Entering a new decade has meant that most of us have been reflecting on the past 10 years and I personally can’t believe how much has changed. When you look back at a decade ago, it’s very easy to feel overwhelmed by the constant stream of innovation, and whilst change usually excites me as a marketeer, I can’t help but feel a little scared of it too.
When you look back at the innovation through the past decade, how we have jumped from Blackberry’s to iPhones, MSN to Facebook and billboard campaigns to digital advertising, it makes you wonder…how will marketeers stay ahead of the game? How will we keep up with all the changes in technology? Should traditionally old-school marketing strategies be replaced with modern alternatives?
I was lucky enough to learn a lot about marketing, communications and advertising from my dad who worked in the advertising industry for many years for big name agencies such as ‘Saatchi and Saatchi’. My dad specialized in traditional print, and it’s through him that I have a deep appreciation for the traditional marketing methods that businesses used, and how without digital – they still managed to connect with their customers to not only drive sales but to also generate much more customer loyalty than businesses have today.
Back in the day, marketeers had to really think about all of the possible customer touchpoints in their customer journey and come up with truly innovative ways to reach them. Before you could use programmatic advertising and re-marketing to follow your target consumer online, you had to think about the other ways in which you could engage with them.
Billboards, TV, Radio, Newspapers, Direct Mail and Telemarketing are all examples of some of the more traditional marketing methods. However, marketeers didn’t just dabble in all of them in the hope of reaching their target customer, they would spend lots of time understanding their audiences in order to know the best places to reach them, and I can’t help but feel that this level of understanding has been lost due to easy-access from digital marketing methods.
Digital innovation has meant an industry wide divide between marketeers and digital marketeers, and I can’t understand it. In a world that is changing every single day, marketeers can get lost in the land of innovation and forget the purpose of what they are doing/who they are doing it for. Marketing has and will always be; about connecting with your target audience to ultimately drive sales. The goal of marketing has not changed and whilst the channel might differ, the goal should always remain the same.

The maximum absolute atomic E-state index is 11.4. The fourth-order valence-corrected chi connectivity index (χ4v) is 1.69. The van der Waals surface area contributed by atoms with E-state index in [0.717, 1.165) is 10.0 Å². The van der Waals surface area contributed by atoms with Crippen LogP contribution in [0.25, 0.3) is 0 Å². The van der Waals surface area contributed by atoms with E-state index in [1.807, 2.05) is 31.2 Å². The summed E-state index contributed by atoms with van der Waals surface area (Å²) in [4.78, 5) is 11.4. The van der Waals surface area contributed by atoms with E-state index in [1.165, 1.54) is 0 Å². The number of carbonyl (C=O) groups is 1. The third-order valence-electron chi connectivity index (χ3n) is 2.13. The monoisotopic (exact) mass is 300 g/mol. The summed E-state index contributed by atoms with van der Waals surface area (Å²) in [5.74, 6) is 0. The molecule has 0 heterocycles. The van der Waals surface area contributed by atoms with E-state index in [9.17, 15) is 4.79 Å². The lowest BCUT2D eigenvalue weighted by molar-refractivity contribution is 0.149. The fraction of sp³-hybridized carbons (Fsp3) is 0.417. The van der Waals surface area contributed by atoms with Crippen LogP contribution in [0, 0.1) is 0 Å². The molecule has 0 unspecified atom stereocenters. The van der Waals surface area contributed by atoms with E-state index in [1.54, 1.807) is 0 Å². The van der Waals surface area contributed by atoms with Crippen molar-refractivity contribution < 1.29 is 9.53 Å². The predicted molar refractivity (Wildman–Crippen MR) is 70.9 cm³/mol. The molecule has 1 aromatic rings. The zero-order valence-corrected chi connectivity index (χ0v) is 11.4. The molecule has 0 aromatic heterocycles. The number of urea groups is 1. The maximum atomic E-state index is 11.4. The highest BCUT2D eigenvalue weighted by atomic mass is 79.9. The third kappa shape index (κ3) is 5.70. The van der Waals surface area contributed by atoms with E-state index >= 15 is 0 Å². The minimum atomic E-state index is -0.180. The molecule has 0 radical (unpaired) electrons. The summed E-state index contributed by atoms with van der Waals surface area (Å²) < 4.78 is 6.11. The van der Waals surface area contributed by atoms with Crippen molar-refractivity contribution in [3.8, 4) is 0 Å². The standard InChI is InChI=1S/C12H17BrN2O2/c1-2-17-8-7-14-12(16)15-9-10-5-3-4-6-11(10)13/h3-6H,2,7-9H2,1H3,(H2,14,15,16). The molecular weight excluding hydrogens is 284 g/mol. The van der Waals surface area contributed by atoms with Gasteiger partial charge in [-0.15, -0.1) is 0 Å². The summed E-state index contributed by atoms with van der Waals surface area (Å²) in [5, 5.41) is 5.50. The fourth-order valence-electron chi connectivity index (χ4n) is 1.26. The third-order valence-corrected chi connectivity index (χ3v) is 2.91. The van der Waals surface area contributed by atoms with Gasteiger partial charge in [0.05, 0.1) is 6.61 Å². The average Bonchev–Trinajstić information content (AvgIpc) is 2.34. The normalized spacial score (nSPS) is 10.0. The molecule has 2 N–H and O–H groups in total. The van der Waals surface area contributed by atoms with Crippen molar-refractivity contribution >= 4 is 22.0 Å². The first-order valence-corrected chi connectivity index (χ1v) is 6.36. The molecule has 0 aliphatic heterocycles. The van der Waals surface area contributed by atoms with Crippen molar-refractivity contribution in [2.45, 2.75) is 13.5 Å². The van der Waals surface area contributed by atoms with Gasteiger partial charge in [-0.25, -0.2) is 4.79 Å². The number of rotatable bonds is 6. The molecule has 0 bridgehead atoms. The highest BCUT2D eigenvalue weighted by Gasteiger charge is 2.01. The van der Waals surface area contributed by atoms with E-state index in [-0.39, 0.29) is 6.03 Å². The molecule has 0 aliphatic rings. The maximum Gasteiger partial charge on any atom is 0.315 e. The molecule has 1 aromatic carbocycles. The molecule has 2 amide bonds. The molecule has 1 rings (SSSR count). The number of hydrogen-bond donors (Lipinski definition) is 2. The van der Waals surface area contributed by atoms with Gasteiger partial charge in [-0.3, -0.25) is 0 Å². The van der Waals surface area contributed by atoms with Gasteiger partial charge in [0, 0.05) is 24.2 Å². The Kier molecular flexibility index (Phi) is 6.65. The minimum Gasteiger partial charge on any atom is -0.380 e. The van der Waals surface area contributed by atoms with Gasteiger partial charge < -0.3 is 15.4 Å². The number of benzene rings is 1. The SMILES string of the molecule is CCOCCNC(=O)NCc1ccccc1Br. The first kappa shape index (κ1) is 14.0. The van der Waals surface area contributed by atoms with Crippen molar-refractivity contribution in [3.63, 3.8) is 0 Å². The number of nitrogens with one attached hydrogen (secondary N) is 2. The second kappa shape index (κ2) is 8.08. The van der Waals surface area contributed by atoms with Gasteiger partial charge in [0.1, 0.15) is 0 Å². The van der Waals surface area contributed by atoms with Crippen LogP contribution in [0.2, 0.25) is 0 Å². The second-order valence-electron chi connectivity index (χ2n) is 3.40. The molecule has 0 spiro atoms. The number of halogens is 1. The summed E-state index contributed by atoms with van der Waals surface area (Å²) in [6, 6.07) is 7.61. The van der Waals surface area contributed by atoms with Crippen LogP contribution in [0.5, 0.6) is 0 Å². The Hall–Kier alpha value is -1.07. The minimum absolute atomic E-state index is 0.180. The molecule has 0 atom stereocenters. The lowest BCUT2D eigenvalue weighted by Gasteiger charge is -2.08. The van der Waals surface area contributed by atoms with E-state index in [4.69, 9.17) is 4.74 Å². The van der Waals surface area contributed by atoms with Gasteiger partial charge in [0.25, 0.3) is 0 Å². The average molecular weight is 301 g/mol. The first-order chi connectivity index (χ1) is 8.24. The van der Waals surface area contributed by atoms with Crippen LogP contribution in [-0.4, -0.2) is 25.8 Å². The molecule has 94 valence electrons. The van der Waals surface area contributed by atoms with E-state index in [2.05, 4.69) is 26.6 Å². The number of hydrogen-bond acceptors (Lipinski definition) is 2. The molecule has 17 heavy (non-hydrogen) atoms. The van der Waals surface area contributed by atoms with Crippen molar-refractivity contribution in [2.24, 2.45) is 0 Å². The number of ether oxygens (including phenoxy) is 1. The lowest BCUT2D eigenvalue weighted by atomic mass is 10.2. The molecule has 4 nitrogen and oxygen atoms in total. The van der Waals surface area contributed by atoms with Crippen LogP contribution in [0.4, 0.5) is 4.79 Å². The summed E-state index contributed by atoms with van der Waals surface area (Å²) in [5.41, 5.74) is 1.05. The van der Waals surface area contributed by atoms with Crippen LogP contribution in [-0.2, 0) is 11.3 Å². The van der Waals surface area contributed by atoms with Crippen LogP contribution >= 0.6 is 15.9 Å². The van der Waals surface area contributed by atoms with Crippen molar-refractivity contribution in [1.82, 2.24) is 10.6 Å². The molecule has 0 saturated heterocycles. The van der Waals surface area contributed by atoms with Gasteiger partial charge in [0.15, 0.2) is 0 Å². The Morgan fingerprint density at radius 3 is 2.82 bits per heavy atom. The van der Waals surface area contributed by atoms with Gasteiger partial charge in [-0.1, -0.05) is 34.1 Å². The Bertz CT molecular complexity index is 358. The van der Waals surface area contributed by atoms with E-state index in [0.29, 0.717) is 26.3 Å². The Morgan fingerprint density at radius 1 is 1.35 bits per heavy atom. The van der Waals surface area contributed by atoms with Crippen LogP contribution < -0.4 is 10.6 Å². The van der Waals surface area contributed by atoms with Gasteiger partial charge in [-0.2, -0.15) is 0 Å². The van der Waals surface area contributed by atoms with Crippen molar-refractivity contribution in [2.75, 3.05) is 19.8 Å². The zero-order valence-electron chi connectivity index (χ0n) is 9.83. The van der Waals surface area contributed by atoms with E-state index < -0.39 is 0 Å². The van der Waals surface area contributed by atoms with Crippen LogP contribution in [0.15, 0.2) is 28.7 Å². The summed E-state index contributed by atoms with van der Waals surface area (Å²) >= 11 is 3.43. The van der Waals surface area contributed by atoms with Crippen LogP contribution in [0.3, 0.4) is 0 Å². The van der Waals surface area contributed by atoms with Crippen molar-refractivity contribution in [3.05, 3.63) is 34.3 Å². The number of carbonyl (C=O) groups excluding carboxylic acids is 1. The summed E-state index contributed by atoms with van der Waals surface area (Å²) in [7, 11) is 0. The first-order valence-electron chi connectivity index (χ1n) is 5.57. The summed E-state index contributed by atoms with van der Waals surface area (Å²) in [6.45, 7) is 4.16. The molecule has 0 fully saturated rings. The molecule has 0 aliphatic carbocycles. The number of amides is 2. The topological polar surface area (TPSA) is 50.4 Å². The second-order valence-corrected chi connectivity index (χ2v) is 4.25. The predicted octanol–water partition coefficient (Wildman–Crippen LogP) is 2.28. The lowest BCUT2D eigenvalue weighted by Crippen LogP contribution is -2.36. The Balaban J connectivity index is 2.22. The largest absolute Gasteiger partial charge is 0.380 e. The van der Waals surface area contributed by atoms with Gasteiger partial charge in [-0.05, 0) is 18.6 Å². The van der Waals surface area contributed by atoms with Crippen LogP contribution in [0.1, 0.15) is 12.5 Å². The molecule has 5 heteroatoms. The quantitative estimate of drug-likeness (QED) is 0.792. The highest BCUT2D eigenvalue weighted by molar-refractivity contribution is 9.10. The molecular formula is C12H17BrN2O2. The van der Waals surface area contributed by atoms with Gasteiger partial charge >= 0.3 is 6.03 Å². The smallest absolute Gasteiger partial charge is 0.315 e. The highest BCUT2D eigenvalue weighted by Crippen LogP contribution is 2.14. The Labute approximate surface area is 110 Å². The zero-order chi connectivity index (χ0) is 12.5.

Being a millennial marketeer, I was lucky enough to grow up with traditional marketing whilst seeing first-hand the development of the digital world. It means that whilst the innovation fascinates me, I appreciate where it has come from and can see the best of both worlds, and how adopting both actually lends itself to more success.
A few years ago, I launched a multi-channel campaign for the worlds leading darts brand – Target Darts. The campaign spanned across TV, Social Media and Video on Demand. Whilst we could have just focused our efforts on the TV campaign, we new we wanted to further amplify it through activity on SkyGo in the form of six-second pre-rolls, and also a social media campaign across eleven countries. The campaign directly attributed to a 40% increase in sales, however it was the pairing of digital and traditionally methods that led to reaching their target audience across every touchpoint.
Another example of the combination of digital and traditional marketing was for a campaign I designed at the UK’s fastest growing smoothie brand ‘Savse’. The £2m campaign included both ATL (Billboards, bus-adverts, railway takeovers) and BTL (sampling, guerrilla marketing, PR stunts) and the success of the campaign ensured expanded listings in Waitrose, Co-op, Compass and Tesco to grow sales from £0.6m to £6.5m within the year.
What I am trying to prove is that there is no clear-cut rule book for what you should do to market your product or service. There is no evidence to say that you should focus all of your efforts online or if you are better off reaching your audience via traditional methods. In my opinion, the moment you understand your audience….and I mean really understand them, is the moment that traditional and digital marketing disappears, and you’ll just start to do marketing that generates results.
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Written by Ashlee Bloom